Martin Wolf opines in his blog that his last column of the year is possibly also his most important of the year. He’s right. His subject: prospects for civilisation if we move to a zero sum world economy. His premise:
We live in a positive-sum world economy and have done so for about two centuries. This, I believe, is why democracy has become a political norm, empires have largely vanished, legal slavery and serfdom have disappeared and measures of well-being have risen almost everywhere. What then do I mean by a positive-sum economy? It is one in which everybody can become better off. It is one in which real incomes per head are able to rise indefinitely. How long might such a world last, and what might happen if it ends?
For Wolf, the two issues that might trigger the end of a non-zero sum world economy are climate change and energy security. You might argue for casting the net a little wider, to include water scarcity, agricultural yields, fisheries depletion and population – and their interconnections with each other and with energy and climate – but the basic analytical frame is still right.
Wolf leaves his readers in no doubt about what he thinks is at stake: “fossilised sunlight and ideas have been the twin drivers of the world economy. So nothing less is at stake than the world we inhabit, by which I mean its political and economic, as well as physical, nature.” For Wolf, you see, “a zero-sum economy leads, inevitably, to repression at home and plunder abroad.” He explains –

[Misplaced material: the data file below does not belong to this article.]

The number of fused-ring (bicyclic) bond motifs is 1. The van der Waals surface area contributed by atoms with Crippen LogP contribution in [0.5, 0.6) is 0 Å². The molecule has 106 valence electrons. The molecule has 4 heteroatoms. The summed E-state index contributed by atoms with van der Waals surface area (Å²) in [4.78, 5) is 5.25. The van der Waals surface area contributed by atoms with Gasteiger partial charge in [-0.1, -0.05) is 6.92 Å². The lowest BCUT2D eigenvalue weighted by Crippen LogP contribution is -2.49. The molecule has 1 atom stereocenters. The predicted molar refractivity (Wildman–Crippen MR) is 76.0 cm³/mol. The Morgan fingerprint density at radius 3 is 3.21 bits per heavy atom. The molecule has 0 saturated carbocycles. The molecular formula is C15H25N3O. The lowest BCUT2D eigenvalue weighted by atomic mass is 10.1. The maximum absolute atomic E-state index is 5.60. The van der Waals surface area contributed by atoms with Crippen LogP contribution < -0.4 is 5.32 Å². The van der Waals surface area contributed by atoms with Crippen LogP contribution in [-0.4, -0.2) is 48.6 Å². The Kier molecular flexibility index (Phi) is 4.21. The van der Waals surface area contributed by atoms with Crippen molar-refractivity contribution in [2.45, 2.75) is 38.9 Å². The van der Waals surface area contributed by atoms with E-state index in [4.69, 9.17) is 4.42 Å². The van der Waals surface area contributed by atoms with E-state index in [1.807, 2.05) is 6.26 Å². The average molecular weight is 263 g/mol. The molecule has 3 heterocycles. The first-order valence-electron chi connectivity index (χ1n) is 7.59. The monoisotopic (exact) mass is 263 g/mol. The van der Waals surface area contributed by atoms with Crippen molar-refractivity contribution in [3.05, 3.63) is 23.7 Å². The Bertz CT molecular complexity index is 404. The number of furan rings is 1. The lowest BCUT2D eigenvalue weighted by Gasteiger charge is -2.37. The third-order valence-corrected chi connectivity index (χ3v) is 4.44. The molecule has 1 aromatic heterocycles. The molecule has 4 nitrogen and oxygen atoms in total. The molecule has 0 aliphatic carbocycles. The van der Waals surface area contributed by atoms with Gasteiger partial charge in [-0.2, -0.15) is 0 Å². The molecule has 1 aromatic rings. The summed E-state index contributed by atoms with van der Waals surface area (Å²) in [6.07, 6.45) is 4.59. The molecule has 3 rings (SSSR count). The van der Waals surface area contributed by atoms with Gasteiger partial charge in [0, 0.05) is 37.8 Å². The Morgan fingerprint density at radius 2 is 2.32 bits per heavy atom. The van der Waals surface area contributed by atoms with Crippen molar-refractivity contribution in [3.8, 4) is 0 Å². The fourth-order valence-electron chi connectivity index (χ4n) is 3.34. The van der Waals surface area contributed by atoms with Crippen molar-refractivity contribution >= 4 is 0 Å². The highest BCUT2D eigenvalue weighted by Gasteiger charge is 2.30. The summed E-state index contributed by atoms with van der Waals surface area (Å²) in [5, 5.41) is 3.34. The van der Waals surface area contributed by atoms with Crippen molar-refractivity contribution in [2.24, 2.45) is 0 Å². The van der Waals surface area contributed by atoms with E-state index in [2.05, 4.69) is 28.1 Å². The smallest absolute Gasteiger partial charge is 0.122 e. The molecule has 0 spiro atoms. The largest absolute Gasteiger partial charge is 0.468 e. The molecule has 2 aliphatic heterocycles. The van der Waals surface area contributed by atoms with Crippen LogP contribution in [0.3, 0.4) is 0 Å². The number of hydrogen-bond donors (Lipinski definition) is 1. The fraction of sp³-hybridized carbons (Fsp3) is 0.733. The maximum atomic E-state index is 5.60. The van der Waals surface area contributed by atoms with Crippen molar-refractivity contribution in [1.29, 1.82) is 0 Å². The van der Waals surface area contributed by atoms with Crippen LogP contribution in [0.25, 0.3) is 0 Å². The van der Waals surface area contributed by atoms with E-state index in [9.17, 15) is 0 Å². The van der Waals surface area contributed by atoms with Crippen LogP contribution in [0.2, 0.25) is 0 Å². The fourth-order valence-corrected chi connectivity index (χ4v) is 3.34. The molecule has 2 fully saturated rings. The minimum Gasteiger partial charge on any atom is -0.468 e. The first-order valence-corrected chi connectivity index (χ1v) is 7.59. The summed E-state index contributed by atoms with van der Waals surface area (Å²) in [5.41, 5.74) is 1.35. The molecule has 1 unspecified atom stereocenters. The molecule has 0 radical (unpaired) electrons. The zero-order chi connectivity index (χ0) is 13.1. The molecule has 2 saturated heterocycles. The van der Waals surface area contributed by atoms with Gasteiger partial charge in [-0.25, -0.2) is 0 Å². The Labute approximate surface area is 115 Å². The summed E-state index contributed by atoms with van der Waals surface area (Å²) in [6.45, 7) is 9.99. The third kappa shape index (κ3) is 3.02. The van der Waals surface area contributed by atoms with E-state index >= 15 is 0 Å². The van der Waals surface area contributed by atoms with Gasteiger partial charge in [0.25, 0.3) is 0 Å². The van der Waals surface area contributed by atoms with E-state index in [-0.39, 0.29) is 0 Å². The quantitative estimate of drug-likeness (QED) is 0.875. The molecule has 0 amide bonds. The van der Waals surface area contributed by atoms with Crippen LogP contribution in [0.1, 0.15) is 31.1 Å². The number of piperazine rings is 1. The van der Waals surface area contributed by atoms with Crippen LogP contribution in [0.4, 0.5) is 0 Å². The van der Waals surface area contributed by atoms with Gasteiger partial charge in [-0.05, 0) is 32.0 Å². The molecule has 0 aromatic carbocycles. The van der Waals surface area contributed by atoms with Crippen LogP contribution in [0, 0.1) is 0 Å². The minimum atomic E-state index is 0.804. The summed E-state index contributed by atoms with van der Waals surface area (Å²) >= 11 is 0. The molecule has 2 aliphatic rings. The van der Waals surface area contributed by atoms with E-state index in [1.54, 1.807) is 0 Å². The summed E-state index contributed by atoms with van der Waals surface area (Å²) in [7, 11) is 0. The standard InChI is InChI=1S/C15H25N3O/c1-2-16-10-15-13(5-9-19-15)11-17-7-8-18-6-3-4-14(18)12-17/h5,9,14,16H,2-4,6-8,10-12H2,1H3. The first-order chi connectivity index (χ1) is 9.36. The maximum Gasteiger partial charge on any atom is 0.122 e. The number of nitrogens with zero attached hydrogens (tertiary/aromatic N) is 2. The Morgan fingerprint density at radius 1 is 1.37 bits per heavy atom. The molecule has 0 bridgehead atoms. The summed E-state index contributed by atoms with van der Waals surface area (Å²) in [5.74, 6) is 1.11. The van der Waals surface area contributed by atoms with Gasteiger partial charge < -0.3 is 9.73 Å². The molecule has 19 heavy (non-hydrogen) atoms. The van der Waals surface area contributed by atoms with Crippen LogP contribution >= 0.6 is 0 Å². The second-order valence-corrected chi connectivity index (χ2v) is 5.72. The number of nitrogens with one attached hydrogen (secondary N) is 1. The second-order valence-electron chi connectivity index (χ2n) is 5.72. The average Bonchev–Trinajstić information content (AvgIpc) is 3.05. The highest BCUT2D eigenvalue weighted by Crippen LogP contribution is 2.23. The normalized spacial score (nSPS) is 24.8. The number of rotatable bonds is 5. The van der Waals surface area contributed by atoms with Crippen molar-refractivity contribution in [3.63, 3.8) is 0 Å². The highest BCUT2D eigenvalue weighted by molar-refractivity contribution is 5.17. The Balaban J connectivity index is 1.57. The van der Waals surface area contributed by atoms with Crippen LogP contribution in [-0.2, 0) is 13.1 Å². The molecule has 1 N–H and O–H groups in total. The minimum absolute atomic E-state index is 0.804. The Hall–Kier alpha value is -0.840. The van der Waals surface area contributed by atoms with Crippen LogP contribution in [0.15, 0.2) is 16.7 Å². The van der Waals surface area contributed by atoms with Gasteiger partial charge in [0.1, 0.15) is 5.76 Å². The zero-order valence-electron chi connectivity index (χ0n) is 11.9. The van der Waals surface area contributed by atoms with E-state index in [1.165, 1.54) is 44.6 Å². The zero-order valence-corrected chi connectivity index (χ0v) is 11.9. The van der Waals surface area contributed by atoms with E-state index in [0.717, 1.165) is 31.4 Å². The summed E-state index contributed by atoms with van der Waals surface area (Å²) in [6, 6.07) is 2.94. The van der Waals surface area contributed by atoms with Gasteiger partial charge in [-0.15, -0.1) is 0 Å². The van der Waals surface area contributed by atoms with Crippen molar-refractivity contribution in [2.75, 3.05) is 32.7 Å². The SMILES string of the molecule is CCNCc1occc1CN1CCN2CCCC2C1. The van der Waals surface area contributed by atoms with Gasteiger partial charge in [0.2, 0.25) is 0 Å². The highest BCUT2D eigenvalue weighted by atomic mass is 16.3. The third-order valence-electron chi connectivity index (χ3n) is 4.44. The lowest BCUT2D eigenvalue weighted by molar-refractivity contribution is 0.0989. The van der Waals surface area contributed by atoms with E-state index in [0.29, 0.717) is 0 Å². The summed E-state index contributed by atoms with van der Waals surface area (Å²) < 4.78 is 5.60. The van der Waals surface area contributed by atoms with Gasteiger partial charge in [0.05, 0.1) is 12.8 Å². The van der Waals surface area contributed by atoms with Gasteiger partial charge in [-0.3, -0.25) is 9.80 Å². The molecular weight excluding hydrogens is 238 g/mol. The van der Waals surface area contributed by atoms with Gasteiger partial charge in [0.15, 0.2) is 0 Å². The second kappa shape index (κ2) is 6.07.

In traditional agrarian societies the surpluses extracted from the vast majority of peasants supported the relatively luxurious lifestyles of military, bureaucratic and noble elites. The only way to increase the prosperity of an entire people was to steal from another one. Some peoples made almost a business out of such plunder: the Roman republic was one example; the nomads of the Eurasian steppes, who reached their apogee of success under Genghis Khan and his successors, were another. The European conquerors of the 16th to 18th centuries were, arguably, a third. In a world of stagnant living standards the gains of one group came at the expense of equal, if not still bigger, losses for others. This, then, was a world of savage repression and brutal predation.
In a positive sum economy, on the other hand, all of this changes.
Democratic politics became increasingly workable because it was feasible for everybody to become steadily better off. People fight to keep what they have more fiercely than to obtain what they do not have. This is the “endowment effect”. So, in the new positive-sum world, elites were willing to tolerate the enfranchisement of the masses. The fact that they no longer depended on forced labour made this shift easier still. Consensual politics, and so democracy, became the political norm. Equally, a positive-sum global economy ought to end the permanent state of war that characterised the pre-modern world. In such an economy, internal development and external commerce offer better prospects for virtually everybody than does international conflict.